Question: Why did G-d harden Pharaoh’s heart? Are we to take this literally—that G-d effectively cancelled Pharaoh’s free will and made him nothing more than a puppet in the exodus of our people. Or, more likely, are we to interpret this “hardening” symbolically in that we deceive ourselves into thinking that whether for good or evil we act independently of the hand of G-d. in other words, we are faced with something of a paradox: we act with free will which is a gift from G-d, but at the same time, it is impossible to act independently in a world within which every breath depends on the creator’s active involvement.
Answer: Hi! Thank you for your interesting question. It seems to me that there are various opinions and various ways to approach the hardening of Pharaoh’s heart. I’ll mention a couple.
The Rambam says very clearly that he understands that Pharaoh had no free will at all in the matter. Because of all the cruelty that he and his people had done to the Jewish nation, they were turned into being nothing more than tools in G-d’s plan to show his love for his people, and to demonstrate his absolute rulership over the world, and even over people’s thoughts. Yisroel was to be redeemed, with tremendous miracles and divine providence, and Egypt was the helpless vehicle for that demonstration. Don’t feel sorry for them, says the Rambam, they deserved it for what they’d done before.
The Ramban disagrees. He says that Pharaoh did not lose his free will at all. On the contrary, the norm would have been for a person to buckle under the tremendous blows that Egypt received during the Plagues. Therefore, G-d strengthened Pharaoh’s heart, making him capable of withstanding the punishment, so he could continue to choose evil if he wanted. After many of the plagues, Pharaoh collapsed and said, Enough already! Take the Jews out. But after G-d strengthened Pharaoh’s heart, he was able to follow his true inclination and hold out further (until the next plague).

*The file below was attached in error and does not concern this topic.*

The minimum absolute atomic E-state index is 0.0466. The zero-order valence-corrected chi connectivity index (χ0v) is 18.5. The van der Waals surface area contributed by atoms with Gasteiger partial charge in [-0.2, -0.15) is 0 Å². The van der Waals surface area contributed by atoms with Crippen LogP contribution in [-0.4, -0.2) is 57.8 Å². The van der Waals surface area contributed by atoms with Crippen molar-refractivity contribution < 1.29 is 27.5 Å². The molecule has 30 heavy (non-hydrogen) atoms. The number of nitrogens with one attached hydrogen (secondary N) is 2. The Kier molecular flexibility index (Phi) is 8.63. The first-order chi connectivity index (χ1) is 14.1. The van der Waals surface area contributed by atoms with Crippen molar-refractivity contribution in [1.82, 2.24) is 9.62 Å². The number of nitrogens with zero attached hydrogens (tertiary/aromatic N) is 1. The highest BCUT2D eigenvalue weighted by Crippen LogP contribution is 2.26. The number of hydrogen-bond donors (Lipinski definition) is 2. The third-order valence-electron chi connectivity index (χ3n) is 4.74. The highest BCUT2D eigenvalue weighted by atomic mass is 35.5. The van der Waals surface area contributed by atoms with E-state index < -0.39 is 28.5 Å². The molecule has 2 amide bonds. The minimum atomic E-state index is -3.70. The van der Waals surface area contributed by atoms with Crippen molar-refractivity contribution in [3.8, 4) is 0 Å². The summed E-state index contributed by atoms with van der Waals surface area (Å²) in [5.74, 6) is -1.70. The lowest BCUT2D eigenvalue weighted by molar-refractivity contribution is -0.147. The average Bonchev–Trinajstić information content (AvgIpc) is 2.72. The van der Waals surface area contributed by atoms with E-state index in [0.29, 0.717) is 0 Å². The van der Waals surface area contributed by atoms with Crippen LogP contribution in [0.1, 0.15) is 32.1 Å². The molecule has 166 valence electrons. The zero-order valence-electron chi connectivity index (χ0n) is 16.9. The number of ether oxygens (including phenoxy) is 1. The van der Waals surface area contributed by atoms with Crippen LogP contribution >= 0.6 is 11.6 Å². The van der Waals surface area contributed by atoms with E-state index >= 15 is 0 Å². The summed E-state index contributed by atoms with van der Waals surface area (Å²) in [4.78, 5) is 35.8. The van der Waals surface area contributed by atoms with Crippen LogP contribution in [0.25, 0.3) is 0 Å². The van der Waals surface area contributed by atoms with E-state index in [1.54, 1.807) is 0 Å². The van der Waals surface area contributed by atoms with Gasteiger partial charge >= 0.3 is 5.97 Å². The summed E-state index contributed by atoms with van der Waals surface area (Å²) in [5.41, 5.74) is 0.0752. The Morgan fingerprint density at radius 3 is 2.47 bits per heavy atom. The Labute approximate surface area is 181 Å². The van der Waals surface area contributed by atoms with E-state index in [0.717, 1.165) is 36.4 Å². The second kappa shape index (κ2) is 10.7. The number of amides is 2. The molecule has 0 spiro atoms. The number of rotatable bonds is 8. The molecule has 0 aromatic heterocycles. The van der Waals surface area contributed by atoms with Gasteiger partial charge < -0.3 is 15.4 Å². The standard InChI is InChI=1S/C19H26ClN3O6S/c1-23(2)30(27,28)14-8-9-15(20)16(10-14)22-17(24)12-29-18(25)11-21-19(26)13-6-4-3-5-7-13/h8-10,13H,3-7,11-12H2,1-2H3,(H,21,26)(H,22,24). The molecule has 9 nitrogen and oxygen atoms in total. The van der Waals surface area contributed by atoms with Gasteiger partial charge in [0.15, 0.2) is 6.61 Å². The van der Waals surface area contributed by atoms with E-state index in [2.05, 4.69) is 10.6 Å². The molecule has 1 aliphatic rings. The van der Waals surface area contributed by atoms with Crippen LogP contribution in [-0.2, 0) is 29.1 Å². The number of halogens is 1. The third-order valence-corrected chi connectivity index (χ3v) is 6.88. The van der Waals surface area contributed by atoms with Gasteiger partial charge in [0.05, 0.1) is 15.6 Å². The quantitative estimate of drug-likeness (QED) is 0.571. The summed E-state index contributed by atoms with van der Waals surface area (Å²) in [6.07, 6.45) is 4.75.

It seems to me that you are suggesting a third possibility: This is an example of how G-d runs the world even though we continue to make our own choices. I like the idea, since it is true that he does that. I’ll just mention a concern about taking that approach here. In our days, we live in a world of “hester panim”, of hiddenness, where G-d’s presence and actions are subtle and behind the scenes. See for example the story of Esther. But, it seems to me that the time of the redemption from Egypt was different. In that time, G-d revealed himself openly, with visible miracles, open prophecy, etc. In that context, it could be that we should take the hardening of Pharaoh’s heart in a more literal way.
Thanks again for your very fascinating letter.